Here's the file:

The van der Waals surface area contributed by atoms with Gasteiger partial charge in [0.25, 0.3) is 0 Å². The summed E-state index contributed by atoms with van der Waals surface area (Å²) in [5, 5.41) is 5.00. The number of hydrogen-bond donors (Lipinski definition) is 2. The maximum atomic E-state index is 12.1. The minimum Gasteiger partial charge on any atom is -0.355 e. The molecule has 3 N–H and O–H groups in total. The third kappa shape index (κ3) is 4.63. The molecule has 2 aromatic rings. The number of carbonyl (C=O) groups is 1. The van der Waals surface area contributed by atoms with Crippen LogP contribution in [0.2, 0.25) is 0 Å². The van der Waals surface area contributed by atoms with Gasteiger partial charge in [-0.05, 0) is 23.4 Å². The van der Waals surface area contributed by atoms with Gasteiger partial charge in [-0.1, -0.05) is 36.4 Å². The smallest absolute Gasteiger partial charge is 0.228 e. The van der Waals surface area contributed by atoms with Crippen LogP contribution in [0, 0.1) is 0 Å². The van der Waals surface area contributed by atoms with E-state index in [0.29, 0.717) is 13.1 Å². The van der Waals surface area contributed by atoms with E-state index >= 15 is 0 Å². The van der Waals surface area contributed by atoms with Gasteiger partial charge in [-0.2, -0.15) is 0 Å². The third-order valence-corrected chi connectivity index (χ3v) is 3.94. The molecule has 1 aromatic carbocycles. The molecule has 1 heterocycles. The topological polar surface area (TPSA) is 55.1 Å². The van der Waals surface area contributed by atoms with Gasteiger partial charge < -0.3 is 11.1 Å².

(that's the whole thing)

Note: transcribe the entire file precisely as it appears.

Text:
The van der Waals surface area contributed by atoms with Gasteiger partial charge in [0.25, 0.3) is 0 Å². The summed E-state index contributed by atoms with van der Waals surface area (Å²) in [5, 5.41) is 5.00. The number of hydrogen-bond donors (Lipinski definition) is 2. The maximum atomic E-state index is 12.1. The minimum Gasteiger partial charge on any atom is -0.355 e. The molecule has 3 N–H and O–H groups in total. The third kappa shape index (κ3) is 4.63. The molecule has 2 aromatic rings. The number of carbonyl (C=O) groups is 1. The van der Waals surface area contributed by atoms with Crippen LogP contribution in [0.2, 0.25) is 0 Å². The van der Waals surface area contributed by atoms with Gasteiger partial charge in [-0.05, 0) is 23.4 Å². The van der Waals surface area contributed by atoms with Gasteiger partial charge in [-0.1, -0.05) is 36.4 Å². The smallest absolute Gasteiger partial charge is 0.228 e. The van der Waals surface area contributed by atoms with Crippen LogP contribution in [0, 0.1) is 0 Å². The van der Waals surface area contributed by atoms with E-state index in [0.29, 0.717) is 13.1 Å². The van der Waals surface area contributed by atoms with E-state index >= 15 is 0 Å². The van der Waals surface area contributed by atoms with Gasteiger partial charge in [-0.2, -0.15) is 0 Å². The third-order valence-corrected chi connectivity index (χ3v) is 3.94. The molecule has 1 aromatic carbocycles. The molecule has 1 heterocycles. The topological polar surface area (TPSA) is 55.1 Å². The van der Waals surface area contributed by atoms with Gasteiger partial charge < -0.3 is 11.1 Å².